Accordingly, there are numerous problems with prior art thermodilution catheters which render them either inaccurate or unacceptably unsafe for use in the clinical environment. There is thus a long-felt need in the art for a filamented thermodilution catheter which overcomes these limitations of the prior art so as to allow production of a safe, accurate thermodilution catheter. The present invention has been designed to meet this need.
A safe, accurate thermodilution measurement may be made in accordance with the present invention by using a catheter having a heating filament which resides internal to the catheter body, either in a preformed catheter lumen or beneath an outer sheath, and which preferably does not directly contact the blood. The heating filament is preferably made of a thin, flexible material which may be wrapped either on the exterior of the catheter body wall and then covered by an external sheath material so that the heating filament material is not exposed to the blood or on the outer surface of a supporting sheath inserted into the catheter lumen. The heating filament so designed supplies a quantity of heat to the flowing blood which is used for measuring the volumetric blood flow using an indicator dilution equation. During use, the filament temperature is preferably measured simultaneous with the thermodilution measurement without the use of a second measuring transducer—not to calculate velocity, but so that a safe filament temperature may be maintained. This is accomplished in a preferred embodiment by forming the heating filament of a material which has a resistance proportional or inversely proportional to its temperature.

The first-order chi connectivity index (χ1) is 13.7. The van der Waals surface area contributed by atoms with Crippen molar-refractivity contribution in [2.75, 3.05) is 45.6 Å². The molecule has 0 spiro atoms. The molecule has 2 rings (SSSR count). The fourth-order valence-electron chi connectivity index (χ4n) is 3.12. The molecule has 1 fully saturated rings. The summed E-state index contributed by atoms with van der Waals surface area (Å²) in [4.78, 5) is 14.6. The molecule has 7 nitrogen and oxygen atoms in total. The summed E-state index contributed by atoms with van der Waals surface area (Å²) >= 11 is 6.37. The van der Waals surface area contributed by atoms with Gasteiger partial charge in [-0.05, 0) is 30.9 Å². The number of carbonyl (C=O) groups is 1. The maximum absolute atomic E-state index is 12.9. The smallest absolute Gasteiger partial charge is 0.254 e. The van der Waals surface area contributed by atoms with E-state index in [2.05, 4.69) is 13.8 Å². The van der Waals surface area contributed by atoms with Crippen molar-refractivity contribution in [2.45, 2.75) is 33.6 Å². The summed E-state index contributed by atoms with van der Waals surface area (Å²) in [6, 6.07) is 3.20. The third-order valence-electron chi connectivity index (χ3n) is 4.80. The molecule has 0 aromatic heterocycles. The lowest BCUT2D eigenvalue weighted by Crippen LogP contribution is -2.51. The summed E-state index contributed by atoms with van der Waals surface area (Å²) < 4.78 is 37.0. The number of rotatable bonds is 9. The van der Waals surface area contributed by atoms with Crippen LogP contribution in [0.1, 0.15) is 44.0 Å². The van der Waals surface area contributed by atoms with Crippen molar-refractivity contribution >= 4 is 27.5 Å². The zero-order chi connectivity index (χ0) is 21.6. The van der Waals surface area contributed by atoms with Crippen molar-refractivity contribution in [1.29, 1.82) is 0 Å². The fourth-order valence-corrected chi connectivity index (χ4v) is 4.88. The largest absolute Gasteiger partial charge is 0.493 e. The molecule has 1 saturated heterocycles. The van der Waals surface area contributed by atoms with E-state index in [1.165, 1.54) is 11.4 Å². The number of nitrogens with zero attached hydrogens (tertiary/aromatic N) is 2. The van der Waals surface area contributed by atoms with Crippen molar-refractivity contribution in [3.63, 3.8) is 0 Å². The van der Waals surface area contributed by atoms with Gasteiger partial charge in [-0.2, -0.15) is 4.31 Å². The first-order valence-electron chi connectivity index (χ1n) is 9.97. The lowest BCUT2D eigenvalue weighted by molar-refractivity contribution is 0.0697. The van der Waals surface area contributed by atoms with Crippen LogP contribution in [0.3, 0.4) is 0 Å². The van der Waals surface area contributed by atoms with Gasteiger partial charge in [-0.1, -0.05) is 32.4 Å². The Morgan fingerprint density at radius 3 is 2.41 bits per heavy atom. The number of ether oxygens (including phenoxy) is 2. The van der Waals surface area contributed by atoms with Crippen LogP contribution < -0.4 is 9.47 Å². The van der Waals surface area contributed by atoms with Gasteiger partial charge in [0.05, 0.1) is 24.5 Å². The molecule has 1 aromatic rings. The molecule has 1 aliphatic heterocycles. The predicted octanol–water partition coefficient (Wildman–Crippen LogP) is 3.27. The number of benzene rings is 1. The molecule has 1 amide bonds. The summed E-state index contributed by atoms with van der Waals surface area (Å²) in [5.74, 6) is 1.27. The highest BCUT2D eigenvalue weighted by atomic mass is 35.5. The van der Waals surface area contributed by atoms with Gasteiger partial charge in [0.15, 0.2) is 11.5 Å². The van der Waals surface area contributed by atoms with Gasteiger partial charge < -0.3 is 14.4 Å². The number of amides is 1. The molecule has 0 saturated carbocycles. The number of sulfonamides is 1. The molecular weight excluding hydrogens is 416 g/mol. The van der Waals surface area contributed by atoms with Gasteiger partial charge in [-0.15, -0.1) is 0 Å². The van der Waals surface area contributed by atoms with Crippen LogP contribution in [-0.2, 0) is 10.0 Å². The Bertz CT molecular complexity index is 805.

In addition, the invention allows determination of blood flow using thermodilution techniques in clinical situations which were impossible using the classic bolus thermodilution method. For example, in applications such as measuring left ventricular blood flow or measuring hepatic blood flow, the natural blood flow is “retro grade”, i.e., the blood flows from the distal end of the catheter toward the proximal portion. In this situation, it is necessary to place the thermal filament at the distal tip and locate the detection thermistor or thermocouple in a proximal location. The classical thermodilution catheter cannot be used in such a case since it is necessary to have the indicator flow under and past the detection thermistor or thermocouple, which in the case of “retro grade” blood flow induces an enormous amount of cross-talk and error. However, if an electrical filament is used, such as in the present invention, the electrical current can be passed under and past the detection thermistor or thermocouple without inducing thermal cross-talk and error.
Thus, in accordance with the invention, a thermodilution catheter is provided which comprises:
a flexible tubular catheter member adapted for introduction into a blood vessel of a patient;